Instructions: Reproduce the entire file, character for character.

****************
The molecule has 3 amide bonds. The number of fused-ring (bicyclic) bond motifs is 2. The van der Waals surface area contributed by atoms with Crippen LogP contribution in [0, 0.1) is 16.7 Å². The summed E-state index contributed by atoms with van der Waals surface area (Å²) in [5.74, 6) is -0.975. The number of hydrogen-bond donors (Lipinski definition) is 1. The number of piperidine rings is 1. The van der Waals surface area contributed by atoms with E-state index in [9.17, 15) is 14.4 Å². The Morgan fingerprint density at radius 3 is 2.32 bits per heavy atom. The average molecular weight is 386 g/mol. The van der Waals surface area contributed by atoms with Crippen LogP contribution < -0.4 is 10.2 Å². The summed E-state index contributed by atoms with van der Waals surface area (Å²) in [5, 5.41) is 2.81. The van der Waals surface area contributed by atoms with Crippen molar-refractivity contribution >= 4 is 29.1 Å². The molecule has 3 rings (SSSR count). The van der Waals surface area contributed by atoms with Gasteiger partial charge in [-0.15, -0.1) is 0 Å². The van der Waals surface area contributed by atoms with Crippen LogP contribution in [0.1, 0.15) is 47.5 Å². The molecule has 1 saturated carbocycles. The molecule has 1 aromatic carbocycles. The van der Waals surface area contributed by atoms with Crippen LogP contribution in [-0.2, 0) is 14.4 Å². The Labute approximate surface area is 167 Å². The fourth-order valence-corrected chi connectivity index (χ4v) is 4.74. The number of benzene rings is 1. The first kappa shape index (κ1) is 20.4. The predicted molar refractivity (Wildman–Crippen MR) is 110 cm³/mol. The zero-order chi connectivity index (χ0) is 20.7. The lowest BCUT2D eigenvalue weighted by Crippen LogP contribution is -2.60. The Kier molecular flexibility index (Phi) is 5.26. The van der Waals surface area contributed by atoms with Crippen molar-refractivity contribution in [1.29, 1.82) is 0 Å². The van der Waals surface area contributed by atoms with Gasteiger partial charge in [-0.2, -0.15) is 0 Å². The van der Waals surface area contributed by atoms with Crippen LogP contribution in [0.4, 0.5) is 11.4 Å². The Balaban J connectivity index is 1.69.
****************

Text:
The molecule has 3 amide bonds. The number of fused-ring (bicyclic) bond motifs is 2. The van der Waals surface area contributed by atoms with Crippen LogP contribution in [0, 0.1) is 16.7 Å². The summed E-state index contributed by atoms with van der Waals surface area (Å²) in [5.74, 6) is -0.975. The number of hydrogen-bond donors (Lipinski definition) is 1. The number of piperidine rings is 1. The van der Waals surface area contributed by atoms with E-state index in [9.17, 15) is 14.4 Å². The Morgan fingerprint density at radius 3 is 2.32 bits per heavy atom. The average molecular weight is 386 g/mol. The van der Waals surface area contributed by atoms with Crippen LogP contribution < -0.4 is 10.2 Å². The summed E-state index contributed by atoms with van der Waals surface area (Å²) in [5, 5.41) is 2.81. The van der Waals surface area contributed by atoms with Crippen molar-refractivity contribution >= 4 is 29.1 Å². The molecule has 3 rings (SSSR count). The van der Waals surface area contributed by atoms with Gasteiger partial charge in [-0.15, -0.1) is 0 Å². The van der Waals surface area contributed by atoms with Crippen LogP contribution in [0.1, 0.15) is 47.5 Å². The molecule has 1 saturated carbocycles. The molecule has 1 aromatic carbocycles. The van der Waals surface area contributed by atoms with Crippen LogP contribution in [-0.2, 0) is 14.4 Å². The Labute approximate surface area is 167 Å². The fourth-order valence-corrected chi connectivity index (χ4v) is 4.74. The number of benzene rings is 1. The first kappa shape index (κ1) is 20.4. The predicted molar refractivity (Wildman–Crippen MR) is 110 cm³/mol. The zero-order chi connectivity index (χ0) is 20.7. The lowest BCUT2D eigenvalue weighted by Crippen LogP contribution is -2.60. The Kier molecular flexibility index (Phi) is 5.26. The van der Waals surface area contributed by atoms with Crippen molar-refractivity contribution in [1.29, 1.82) is 0 Å². The van der Waals surface area contributed by atoms with Gasteiger partial charge in [-0.2, -0.15) is 0 Å². The van der Waals surface area contributed by atoms with Crippen LogP contribution in [0.4, 0.5) is 11.4 Å². The Balaban J connectivity index is 1.69.